UNDERSTANDING LANGUAGE DEATH IN CZECH-MORAVIAN TEXAS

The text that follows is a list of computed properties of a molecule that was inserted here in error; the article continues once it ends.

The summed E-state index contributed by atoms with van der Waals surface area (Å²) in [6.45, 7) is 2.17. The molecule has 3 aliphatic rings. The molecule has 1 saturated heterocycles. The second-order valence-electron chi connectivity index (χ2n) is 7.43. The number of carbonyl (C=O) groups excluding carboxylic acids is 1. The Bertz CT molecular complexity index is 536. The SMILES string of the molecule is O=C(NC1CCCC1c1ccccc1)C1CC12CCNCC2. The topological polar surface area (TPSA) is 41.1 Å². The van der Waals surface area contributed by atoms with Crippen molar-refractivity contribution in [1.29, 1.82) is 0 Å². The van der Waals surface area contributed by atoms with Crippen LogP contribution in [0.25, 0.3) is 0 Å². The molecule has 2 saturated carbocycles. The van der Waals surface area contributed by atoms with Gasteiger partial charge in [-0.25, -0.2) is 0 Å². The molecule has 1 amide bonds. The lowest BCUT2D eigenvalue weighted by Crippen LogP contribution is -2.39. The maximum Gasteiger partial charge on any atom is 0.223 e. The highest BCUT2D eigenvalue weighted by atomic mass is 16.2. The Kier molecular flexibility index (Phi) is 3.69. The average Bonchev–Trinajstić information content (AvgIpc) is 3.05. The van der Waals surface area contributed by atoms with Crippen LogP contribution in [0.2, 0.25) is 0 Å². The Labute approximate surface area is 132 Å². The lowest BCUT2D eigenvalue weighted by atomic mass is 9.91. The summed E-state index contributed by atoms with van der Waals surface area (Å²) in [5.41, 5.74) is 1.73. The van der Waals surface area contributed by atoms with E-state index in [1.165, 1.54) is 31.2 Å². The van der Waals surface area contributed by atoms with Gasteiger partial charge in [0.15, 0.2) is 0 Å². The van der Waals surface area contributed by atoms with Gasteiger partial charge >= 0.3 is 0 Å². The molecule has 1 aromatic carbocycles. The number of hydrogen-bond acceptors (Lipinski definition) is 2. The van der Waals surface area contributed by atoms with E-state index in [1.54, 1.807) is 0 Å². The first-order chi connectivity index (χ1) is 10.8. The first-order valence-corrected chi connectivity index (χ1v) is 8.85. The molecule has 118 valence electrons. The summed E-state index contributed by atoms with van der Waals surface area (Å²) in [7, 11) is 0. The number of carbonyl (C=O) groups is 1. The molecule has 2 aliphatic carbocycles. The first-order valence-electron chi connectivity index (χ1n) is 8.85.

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Based on several decades of personal interaction with Texas speakers of Czech, the author's article attempts to correlate social change with some specific stages of language obsolescence and language death. Many instances of language change in that community, as well as cultural and social change, may be explained by the linguistic model known as the wave theory. One hundred and fifty years passed between the introduction of Czech and the death of that language in Texas. From the mid-nineteenth through the mid-twentieth century, the Czech-Moravians represented a closed community in which individuals defined their identity primarily by the Czech language, ethnicity, and culture. In the final five decades of the twentieth century, as the social template representing Texas speakers of Czech disintegrated, spoken Czech ceased to function as a living language, and much of the ancestral culture connected with the language was lost. Today some among the elderly, described as semi-speakers, terminal speakers, or 'rememberers' of language, retain a limited knowledge, but the ancestral language now has only a symbolic function.
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